Released: 5th December
Seen: 23rd November (Advance Screening)

In 1938 Charles Addams created a cartoon about a strange family for the New Yorker. It was a satirical take on the modern family that ran for 150 single-panel cartoons and gained a following. Enough of a following that in 1964 a TV series was greenlit and that series, though it only lasted for two seasons, would be responsible for giving every member of this family their names and set the tone that people would come to expect from these characters. The series would continue to be adapted into many forms from cartoons to new live-action series to the two 90s Addams Family movies everyone loves (Don’t deny it) and even a stage musical. Now it’s a big bold animated movie, another in the recent trend of “Franchises that refuse to die” and like a lot of films in that trend, you don’t need to see this one.

The Addams Family acts as a prequel, where Gomez (Oscar Issac) and Morticia (Charlize Theron) have moved into their new home after running away from another roving band of people with pitchforks and torches. For a while their life seems happy, they now have a safe home where they can raise Pugsley (Finn Wolfhard) and Wednesday (Chloe Grave Moretz) and even have room for Uncle Fester (Nick Kroll) to live with them. All is going well until an evil homemaker maned Margaux Needler (Allison Janney) tries to makeover the nearby town of Assimilation but realises that the view of the Addams house will ruin the property values and so she is on a warpath to try and get the Addams clan to leave. While all this is going on, Pugsley is trying to prepare for his Marzuka (which is like a Bar Mitzvah only with more swordplay) and Wednesday is making friends with Margaux’s daughter Parker (Elsie Fisher) which is leading her to dress in brighter colours which is only throwing more stress on the family.

Visually the film is a delight, taking the original designs from the Charles Addams cartoons and translating them into 3D works of art. They’re so glorious exaggerated and every visual of them just works. The Addams themselves stand out so much from the ‘normal’ people of Assimilation that it helps sell the outsider element of the characters. They’re also voiced spectacularly, every member of the Addams clan is perfectly cast and delivers with gusto. Sure, it’s almost inarguable that the ultimate cast is a blend of the 1964 TV series and the 1991 movie, but I like this cast a lot. They know how to deliver some great deadpan lines and when they’re given jokes that feel like they belong with the Addams family, it works.

The problem is that there are jokes in here that feel less like “Jokes one would associate with the Addams Family” and more like “generic 2010 animated comedy jokes” and they are very different. There are several pop culture references that just never feel quite right for the Addams, they always just seemed to be so separate from pop culture that having them reference it feels odd (OK I may have giggled at the joke about a killer clown being attached to the red balloon but that’s it). The social satire that is clearly trying to be here, which you should’ve guessed would be part of this movie as soon as the towns name of Assimilation was mentioned, just never rises to the level it could because we need to have a big action set piece ending and that just doesn’t fit the material. Big action set pieces just don’t work with this family, they always feel wrong because they’re too extravagant and The Addams are literally the exact opposite of that.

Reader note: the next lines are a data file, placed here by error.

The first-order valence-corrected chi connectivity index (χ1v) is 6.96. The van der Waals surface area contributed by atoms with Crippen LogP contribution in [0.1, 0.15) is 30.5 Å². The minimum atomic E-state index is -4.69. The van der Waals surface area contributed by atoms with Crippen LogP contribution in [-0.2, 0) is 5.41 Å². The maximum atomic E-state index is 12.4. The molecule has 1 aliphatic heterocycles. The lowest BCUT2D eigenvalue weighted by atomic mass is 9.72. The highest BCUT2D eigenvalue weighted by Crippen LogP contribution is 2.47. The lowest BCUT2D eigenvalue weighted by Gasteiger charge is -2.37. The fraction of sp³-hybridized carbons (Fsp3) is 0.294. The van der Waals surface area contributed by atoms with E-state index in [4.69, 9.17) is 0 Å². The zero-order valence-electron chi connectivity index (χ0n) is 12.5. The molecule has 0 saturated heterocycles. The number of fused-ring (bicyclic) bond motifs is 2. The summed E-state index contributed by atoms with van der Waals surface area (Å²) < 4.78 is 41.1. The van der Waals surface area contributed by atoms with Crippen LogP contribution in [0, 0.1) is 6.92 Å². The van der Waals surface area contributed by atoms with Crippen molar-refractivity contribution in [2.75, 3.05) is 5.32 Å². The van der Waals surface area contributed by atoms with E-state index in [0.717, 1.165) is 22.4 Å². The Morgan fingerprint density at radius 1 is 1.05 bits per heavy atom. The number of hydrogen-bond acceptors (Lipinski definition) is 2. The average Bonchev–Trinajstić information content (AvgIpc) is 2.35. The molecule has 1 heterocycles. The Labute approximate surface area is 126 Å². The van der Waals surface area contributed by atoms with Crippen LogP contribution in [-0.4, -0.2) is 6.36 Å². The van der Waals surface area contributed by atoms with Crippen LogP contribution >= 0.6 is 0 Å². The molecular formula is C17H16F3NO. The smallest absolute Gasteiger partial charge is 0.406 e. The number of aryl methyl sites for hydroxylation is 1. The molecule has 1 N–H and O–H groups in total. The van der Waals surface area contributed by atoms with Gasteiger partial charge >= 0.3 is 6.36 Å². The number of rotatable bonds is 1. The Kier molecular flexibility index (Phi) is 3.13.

It doesn’t help that the villain of the movie just isn’t that interesting. Maybe we were spoiled by the iconic Debbie Jellinsky from The Addams Family Values but a pushy homemaker just doesn’t cut it. She’s nowhere near over the top enough to make it work and while I am a proud Allison Janney fan, there’s just nothing memorable or interesting about this character to make it work so she’s left trying to make something memorable that can’t be. It also means that the intended social message about how it’s OK to be different never lands properly because her character just isn’t interesting enough to make it land. It’s a fun visual design but… I’m sorry, it just didn’t work for me.

There are some things that I did like, even though they might go against what I think this property needs. For example, Cousin Itt being voiced by Snoop Dogg is the best/dumbest stunt casting ever and having Cousin Itt turning up to the house while a Snoop Dogg song plays is the kind of meta-joke I’m OK with. Some of the jokes got a good chuckle and I genuinely love that they end the film by recreating the 1964 TV series opening, theme tune included, Sitting in a mostly full cinema while a bunch of people snapped their fingers in perfect time is one of the more fun moments I’ve had in a cinema this year because we all embraced that moment of nostalgia. The catch is, that’s all this film is running on. It’s not adding anything interesting and it’s not meeting the highs of those that came before it. It’s certainly not the worst thing that’s ever been done with the property (look up Addams Family Reunion sometime… that’s a horror show and a half and not in the good way) but it’s not the best either. It tries, it really tries but maybe it just gets bogged down in trying to set things up when, by now, we know these characters well enough that it should be OK to just let them have a random adventure on their own.

The Addams Family isn’t great, but it’s not awful either. You can probably take your kids and use this as a springboard to get them into some of the most beloved characters to ever be created. You won’t spend the entire movie tearing your hair out, but I doubt we’ll be talking about this one in two years… which is a shame because that’s when the sequel’s meant to be coming out.  

One thought on “The Addams Family (2019) – *Snap Snap*

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